Sunday, August 23, 2015

Despite Upheaval, Griner & Mercury Intent on Defending WNBA Title

The WNBA’s defending champions were omitted from much of this year’s pre- and early-sesason title prognostications. Both halves of their towering, HOF-bound backcourt had opted for a summer sabbatical. Their Cornerstone of Contention in the post was facing both league-imposed discipline and certain distraction from an all-too-public personal life gone tumultuous.

The Mercury were slogging through an inconsistent, up (Home win over the Lynx) and down (road loss to the then-winless Stars) phase in the matter of team chemistry when the Big Girl returned from her exile – in a decisive, pay-back loss at Minnesota.

A stretch of less-than stout opposition along with a Glad-to-be-Back Griner has Phoenix shining  brightly again. They are continuing to have mixed results with the league’s elite, splitting a pair with last season’s Finals foe and again defending home turf against the West’s Best, while falling at home to both New York and surging Indiana.

But the Merc still too often seem to lose their rhythm. Three times, twice with BG in the line-up, have they not even broken the 60-point barrier. On five occasions have they not even registered 24 successful field goals, losing all but one of these games.

Yet, they own the third best record in the league.

One is inclined to assume that the very presence of the sport’s most prolific shot-blocker would most impact the defensive side of the ledger. Not so, however, in this instance – for the most part anyway.

With Griner on board, the opposition was making just one fewer field goal and converting but two fewer possessions per game. On top of that, the other guys were committing five fewer turnovers per game while cashing in twice as many long balls. (The Merc had topped the heap in three-point defense after four weeks of play, but now rest in the middle of the pack.)

A bigger difference reveals itself at the other end of the floor. Per game, Phoenix was converting two more field goals on six fewer attempts. Their points per 100 possessions  rose from 90 to 100 – points per field goal attempt leaped by nearly 25 percent (1.085 to 1.230).

Now, young Brittney burst upon the scene as a You Tube, high school dunking sensation, then stormed college hoops as a shot-blocking post presence, ala Patrick Ewing in his Georgetown days.

Throughout her career, however, the Big Girl’s rebounding numbers have been decidedly underwhelming. For instance, when she plays, the Mercury are averaging two fewer offensive rebounds per game (their OR% dips from a paltry .199 to an even paltrier .188).

While her long, lanky frame may account for the origins of this “flaw,” physical maturity and an obvious commitment to her craft has infused all that length with a fair bit of sturdiness and durability. In addition, Griner would seem to have discovered a basketball mentor in Coach Brondello, for whom she has been playing year-round for a couple of years.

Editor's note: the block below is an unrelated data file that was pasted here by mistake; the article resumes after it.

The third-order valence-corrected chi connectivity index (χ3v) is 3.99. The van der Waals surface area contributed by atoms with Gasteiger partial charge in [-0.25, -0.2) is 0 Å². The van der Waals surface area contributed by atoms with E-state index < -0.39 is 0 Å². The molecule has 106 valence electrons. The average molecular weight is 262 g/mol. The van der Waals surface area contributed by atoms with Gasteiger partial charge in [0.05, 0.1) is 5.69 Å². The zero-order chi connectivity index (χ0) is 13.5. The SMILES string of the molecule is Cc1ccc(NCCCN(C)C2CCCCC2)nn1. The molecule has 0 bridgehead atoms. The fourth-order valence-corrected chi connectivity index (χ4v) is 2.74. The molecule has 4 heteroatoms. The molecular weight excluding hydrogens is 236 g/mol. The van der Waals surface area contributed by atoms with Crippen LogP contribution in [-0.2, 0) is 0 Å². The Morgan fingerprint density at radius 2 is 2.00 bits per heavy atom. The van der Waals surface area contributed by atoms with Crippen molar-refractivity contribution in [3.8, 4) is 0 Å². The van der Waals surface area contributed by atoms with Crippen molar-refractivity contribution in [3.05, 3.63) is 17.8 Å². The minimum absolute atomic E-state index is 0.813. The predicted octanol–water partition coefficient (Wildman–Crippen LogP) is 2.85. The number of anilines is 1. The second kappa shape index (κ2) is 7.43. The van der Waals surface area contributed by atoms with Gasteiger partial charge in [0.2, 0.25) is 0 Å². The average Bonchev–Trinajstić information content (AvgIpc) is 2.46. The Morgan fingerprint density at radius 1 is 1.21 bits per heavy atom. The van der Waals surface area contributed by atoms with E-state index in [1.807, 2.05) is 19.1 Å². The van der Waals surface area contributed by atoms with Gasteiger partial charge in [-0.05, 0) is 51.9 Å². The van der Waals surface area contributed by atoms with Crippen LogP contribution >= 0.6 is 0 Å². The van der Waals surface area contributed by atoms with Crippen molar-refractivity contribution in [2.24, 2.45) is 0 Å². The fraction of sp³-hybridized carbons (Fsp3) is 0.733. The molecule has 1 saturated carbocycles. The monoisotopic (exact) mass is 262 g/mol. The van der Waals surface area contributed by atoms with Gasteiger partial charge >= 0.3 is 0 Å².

And there is evidence to suggest growth and development in this phenomenal basketball specimen. Take the matter of defensive rebounding, for example. As a WNBA rookie, Brittney got about five a game; she pushed that number over six during last summer’s championship run; and she’s been flirting with seven this season.

Those numbers may seem trivial, but let’s look at this little component of the game from the other end – the opposition’s offensive rebounding (or lack thereof). In Griner’s first 17 games, opponents averaged nine offensive rebounds per game, down three from the squad’s BG-less stint. More strikingly, a league-worst opponent-OR% of .304 plummets to .216, a rate that would rank No. 4.

Here’s the key data of the average Mercury game – first without Griner, then with her.

Points; FG – FGA, Pct.; (3FG – 3FGA, Pct.; FT – FTA; OR [OR%] – TR; Conv – Poss, Rate

PHOENIX [3-4] :
74.4 points; 26–68.6,.379; (5.4–16.4,.330); 17–21.3; 8.3[.195]–32.6; 36.1–82,.441
74.3 points; 28.6–69,.414; (2.9–12.7,.225); 14.3–18; 12.3[.304]–41.4; 37.1–81,.459

PHOENIX [12-5] :
77.1 points; 28.3–62.7,.451; (4.6–13.6,.341); 15.9–18.9; 6.5[.188]–34; 37.2–76.5,.487
72.7 points; 27.1–69.4,.391; (5.9–16.5,.361); 12.5–15.5; 9.1[.216]–34.2; 34.5–78.4,.440

A precocious talent and free spirit have kept BG in the public eye – indeed the target of far too much vicious vitriol. That’s inevitable in our 21st Century world. Even a simple married co-existence would have involved adjustment and distraction for both Brittney and Glory Johnson. About a century ago HOF baseball manager John “Muggsy” McGraw of the New York Giants espoused the notion that a ballplayer’s on-field performance was never as good the year he got married as it was the years  before and after.

Griner’s season is serving to validate this idea. Initially, her return to the court and competition seemed a sanctuary. In her first nine games the team shot a blistering .475 from the field. Brittney had a spring in her step, if not always a good rhythm to her game.

More recently, though, focus seems to come and go. In four of their next nine games, the Merc misfired their way to sub-40 percent shooting, losing all but one.

With a couple of face-offs remaining with the Minnesota Wrecking Crew, the West’s top playoff see is not beyond the Merc’s reach. Nor is a successful defense of their title. All the contenders – except perhaps for the Liberty – have shown some vulnerability.

That door is wide open …

… but have you seen Candace Parker play yet? (And she seems to have that home and family thing down pat!)